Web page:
I am just finishing a handcrafted full round log home in Fairbanks Alaska, so some parts of green are critical, some are hugely effective, and some can't be done at all. I started with an existing partial foundation, septic, and well, so much of site prep was "recycled", a significant cost savings as well as the intrinsic value of reuse. My logs are 20 inch at midspan, for wall logs, and substantially larger for the roof structure. All scrap logs were retained and will be used in the high efficiency wood stove to augment the primary boiler heating system. It is built on an ICF foundation with an added 4 inches of foam insulation on the outside. The house is built into the hill, which insulates two sides of the basement, and the rest has that extra foam plus stucco. Stucco was chosen because the color is in the material, and so never needs painting or any refinishing except minor touchup for nicks and chips that may occur. The roof insulation is 9 inches of a soy-based foam that gives me R-60. It just finished a research project at our Cold Climate Housing Research Center, so I was the first Fairbanks user. On top of that is a metal roof, which has an guaranteed life of 30 years and an expected life of 50 years, after which I'll be dead but it could be recycled. My garage door came from Canada with R-17 rating, my front door was built on site with 2 in of insulation inside, and all my windows are triple pane. Radiant heat in all three floors means I have great zone control but setbacks don't offer any value at all. My heat source is fuel oil, not many alternative choices here due to very limited sun in the winter and virtually no wind. However, the electrical system is set up to accept any non-line power source by simply plugging it into the receptacle installed on the outside of the house and throwing a master switch in the power panel. I can use a generator, solar, wind, or any combination in the future (when I have some free cash again). All paint in the house was very low VOC, as was any other stain, sealant, glue, mortar or other chemical if any such was available on the market. In some cases it simply wasn't possible, but we sure did try. Some of my flooring employed recycled materials--underlayment for carpet, some carpet--but it is a bit hard to find out on some of those products. Some of my lighting fixtures are antiques, recovered from architectural salvage firms, and rewired to accept today's CFLs or even LED lights. I don't have air conditioning, as it's silly here, but do have a heat recovery ventilation system which can move air through the house if it really gets hot (rare event). All my light fixtures have either CFL or LED lights, which were expensive going in but every one of them gets a $25 credit on my electric bill, not to mention contributes to energy reward programs here in Alaska. My gutters aren't installed yet, but when they are, they will set up to feed rainwater into a holding cistern once I get that set up for watering the grounds and my horse. The logs are also not yet stained and sealed outside because my contractor told me last summer that they needed at least another year before they would be ready, but they will get a water-based stain and sealant when it happens. Two weeks ago the energy rater scored my house a 94.6, the highest rating he's ever achieved on a log home, and well above what's necessary for 5 star plus rating.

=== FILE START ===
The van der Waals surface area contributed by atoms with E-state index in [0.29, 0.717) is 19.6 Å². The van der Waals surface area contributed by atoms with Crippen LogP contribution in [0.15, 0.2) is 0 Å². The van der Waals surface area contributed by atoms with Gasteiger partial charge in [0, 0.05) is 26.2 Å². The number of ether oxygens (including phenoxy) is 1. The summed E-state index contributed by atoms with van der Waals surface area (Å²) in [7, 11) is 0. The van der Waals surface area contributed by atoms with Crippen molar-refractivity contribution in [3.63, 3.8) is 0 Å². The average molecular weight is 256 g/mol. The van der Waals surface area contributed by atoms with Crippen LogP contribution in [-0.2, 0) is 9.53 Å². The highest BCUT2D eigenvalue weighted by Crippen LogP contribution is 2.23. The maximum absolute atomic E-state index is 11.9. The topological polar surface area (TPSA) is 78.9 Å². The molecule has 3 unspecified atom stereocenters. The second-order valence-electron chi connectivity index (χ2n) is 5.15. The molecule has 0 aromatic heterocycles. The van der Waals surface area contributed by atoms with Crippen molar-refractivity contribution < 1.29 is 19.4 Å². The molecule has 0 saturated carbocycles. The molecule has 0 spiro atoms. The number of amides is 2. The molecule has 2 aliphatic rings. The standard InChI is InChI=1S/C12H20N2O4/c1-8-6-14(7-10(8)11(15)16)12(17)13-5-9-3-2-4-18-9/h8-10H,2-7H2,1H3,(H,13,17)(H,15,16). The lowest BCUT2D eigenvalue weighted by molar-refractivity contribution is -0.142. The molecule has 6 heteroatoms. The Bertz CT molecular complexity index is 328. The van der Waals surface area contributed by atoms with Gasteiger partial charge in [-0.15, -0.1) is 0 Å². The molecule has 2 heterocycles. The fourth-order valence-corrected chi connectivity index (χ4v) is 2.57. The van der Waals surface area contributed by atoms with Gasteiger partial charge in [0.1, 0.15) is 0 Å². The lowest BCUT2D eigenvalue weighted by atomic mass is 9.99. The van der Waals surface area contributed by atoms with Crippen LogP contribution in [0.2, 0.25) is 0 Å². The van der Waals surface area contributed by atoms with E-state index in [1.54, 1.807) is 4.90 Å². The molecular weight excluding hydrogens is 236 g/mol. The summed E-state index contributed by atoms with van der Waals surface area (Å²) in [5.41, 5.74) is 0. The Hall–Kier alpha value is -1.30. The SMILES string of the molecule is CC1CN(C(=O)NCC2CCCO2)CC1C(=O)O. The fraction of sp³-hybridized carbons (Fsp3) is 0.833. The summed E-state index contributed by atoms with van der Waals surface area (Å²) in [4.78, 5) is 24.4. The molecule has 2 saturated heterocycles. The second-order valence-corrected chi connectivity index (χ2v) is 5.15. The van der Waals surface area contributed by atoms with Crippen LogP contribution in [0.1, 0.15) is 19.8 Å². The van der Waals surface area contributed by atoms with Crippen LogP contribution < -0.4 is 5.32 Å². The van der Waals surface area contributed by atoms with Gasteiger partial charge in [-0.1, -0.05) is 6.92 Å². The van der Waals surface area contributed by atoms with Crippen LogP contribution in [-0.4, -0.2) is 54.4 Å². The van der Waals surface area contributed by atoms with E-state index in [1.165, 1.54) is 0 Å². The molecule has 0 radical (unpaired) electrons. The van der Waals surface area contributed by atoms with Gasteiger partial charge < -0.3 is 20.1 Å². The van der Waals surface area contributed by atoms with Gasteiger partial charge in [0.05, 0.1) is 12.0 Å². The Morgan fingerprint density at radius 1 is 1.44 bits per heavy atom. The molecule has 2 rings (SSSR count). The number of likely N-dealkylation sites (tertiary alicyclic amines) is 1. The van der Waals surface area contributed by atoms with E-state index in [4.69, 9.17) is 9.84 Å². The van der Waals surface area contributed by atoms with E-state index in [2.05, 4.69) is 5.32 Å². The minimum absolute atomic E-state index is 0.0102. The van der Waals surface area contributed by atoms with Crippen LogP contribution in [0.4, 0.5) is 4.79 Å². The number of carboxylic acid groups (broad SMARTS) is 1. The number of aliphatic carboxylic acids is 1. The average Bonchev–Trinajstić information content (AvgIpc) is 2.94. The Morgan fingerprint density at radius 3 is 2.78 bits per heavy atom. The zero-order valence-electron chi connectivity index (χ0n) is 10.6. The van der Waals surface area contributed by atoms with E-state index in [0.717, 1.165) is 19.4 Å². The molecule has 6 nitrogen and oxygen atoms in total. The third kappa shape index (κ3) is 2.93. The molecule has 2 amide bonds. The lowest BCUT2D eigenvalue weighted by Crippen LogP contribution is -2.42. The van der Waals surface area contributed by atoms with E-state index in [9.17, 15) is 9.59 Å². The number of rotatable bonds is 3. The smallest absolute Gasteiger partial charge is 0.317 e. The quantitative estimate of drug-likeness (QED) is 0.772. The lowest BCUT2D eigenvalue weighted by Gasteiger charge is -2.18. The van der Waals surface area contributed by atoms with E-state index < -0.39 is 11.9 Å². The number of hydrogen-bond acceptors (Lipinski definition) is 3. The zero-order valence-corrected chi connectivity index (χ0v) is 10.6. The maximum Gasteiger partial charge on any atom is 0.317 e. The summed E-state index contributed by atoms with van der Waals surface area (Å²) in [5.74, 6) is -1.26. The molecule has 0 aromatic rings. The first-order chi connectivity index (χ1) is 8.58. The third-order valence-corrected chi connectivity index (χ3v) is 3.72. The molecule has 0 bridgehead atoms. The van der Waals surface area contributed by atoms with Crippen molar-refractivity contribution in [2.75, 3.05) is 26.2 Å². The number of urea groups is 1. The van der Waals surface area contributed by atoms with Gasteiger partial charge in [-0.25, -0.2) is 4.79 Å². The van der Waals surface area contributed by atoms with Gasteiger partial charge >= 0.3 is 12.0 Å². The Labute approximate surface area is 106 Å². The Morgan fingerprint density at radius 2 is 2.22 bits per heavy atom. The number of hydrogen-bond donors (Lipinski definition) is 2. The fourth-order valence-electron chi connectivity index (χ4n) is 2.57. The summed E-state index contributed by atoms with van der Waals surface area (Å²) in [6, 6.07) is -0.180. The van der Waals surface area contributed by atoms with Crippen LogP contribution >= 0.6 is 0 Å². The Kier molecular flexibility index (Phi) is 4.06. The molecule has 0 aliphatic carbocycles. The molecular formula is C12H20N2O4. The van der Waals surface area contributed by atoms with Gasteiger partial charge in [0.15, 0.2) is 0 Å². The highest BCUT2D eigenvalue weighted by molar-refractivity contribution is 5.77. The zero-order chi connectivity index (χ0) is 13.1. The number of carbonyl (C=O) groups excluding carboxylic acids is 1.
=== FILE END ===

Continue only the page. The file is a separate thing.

There's more, but this is probably too long already. The key is for all who are contemplating how to incorporate green, it can be done, with lots of close attention and the right mindset in your various contractors. It needs to be a priority from the start, and your prime, if you have one, must be experienced in working green. Mine was committed, and yet we were chagrined at things we missed. Some things came off the table for cost, or for technical reasons, of course, but if it was reasonable and available, we did it.
Comment by Rose Glenn on April 25, 2010 at 12:57pm
Awesome! Keep us posted on your progress, okay? We're all ears when it comes to new ideas and technologies that use alternative sources of energy. Thanks!
Comment by Noah Hedges on April 25, 2010 at 12:54pm
we're working on it... unfortunately it takes about 1600 watts to run the Husky 316e. So we'd need a pretty big array and batteries. But I think we can make something work with a 400watt array and the right battery combination + lower wattage saw. Right now I have a 200 watt car-top array for jobsite battery charging.
Comment by Rose Glenn on April 24, 2010 at 5:58pm
Hey Noah, where did you find a solar-powered chainsaw? I tried to research this and all I could find was a guy who could plug an electric chainsaw into an inverter on a solar golf cart. Pretty cool if you want to watch the utube video: http://www.youtube.com/watch?v=zFYpNrbyKCA
Comment by Noah Hedges on April 24, 2010 at 2:30pm
anybody ever tried a solar-powered chainsaw?